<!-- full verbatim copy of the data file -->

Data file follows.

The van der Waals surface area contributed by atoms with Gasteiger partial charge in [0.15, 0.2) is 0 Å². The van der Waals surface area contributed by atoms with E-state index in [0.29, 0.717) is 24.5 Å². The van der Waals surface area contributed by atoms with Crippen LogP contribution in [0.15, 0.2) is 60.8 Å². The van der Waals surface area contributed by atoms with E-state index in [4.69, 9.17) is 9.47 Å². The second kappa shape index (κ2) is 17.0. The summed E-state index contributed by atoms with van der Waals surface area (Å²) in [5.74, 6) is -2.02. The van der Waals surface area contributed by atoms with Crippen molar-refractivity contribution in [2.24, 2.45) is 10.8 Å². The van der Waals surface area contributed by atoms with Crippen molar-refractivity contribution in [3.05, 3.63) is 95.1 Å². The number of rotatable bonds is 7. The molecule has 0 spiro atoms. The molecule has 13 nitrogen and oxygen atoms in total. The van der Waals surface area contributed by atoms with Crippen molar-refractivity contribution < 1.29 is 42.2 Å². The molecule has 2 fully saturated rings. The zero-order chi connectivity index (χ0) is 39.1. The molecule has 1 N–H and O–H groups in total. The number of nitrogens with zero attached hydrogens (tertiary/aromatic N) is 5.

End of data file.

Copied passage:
The van der Waals surface area contributed by atoms with Gasteiger partial charge in [0.15, 0.2) is 0 Å². The van der Waals surface area contributed by atoms with E-state index in [0.29, 0.717) is 24.5 Å². The van der Waals surface area contributed by atoms with Crippen LogP contribution in [0.15, 0.2) is 60.8 Å². The van der Waals surface area contributed by atoms with E-state index in [4.69, 9.17) is 9.47 Å². The second kappa shape index (κ2) is 17.0. The summed E-state index contributed by atoms with van der Waals surface area (Å²) in [5.74, 6) is -2.02. The van der Waals surface area contributed by atoms with Crippen molar-refractivity contribution in [2.24, 2.45) is 10.8 Å². The van der Waals surface area contributed by atoms with Crippen molar-refractivity contribution in [3.05, 3.63) is 95.1 Å². The number of rotatable bonds is 7. The molecule has 0 spiro atoms. The molecule has 13 nitrogen and oxygen atoms in total. The van der Waals surface area contributed by atoms with Crippen molar-refractivity contribution < 1.29 is 42.2 Å². The molecule has 2 fully saturated rings. The zero-order chi connectivity index (χ0) is 39.1. The molecule has 1 N–H and O–H groups in total. The number of nitrogens with zero attached hydrogens (tertiary/aromatic N) is 5.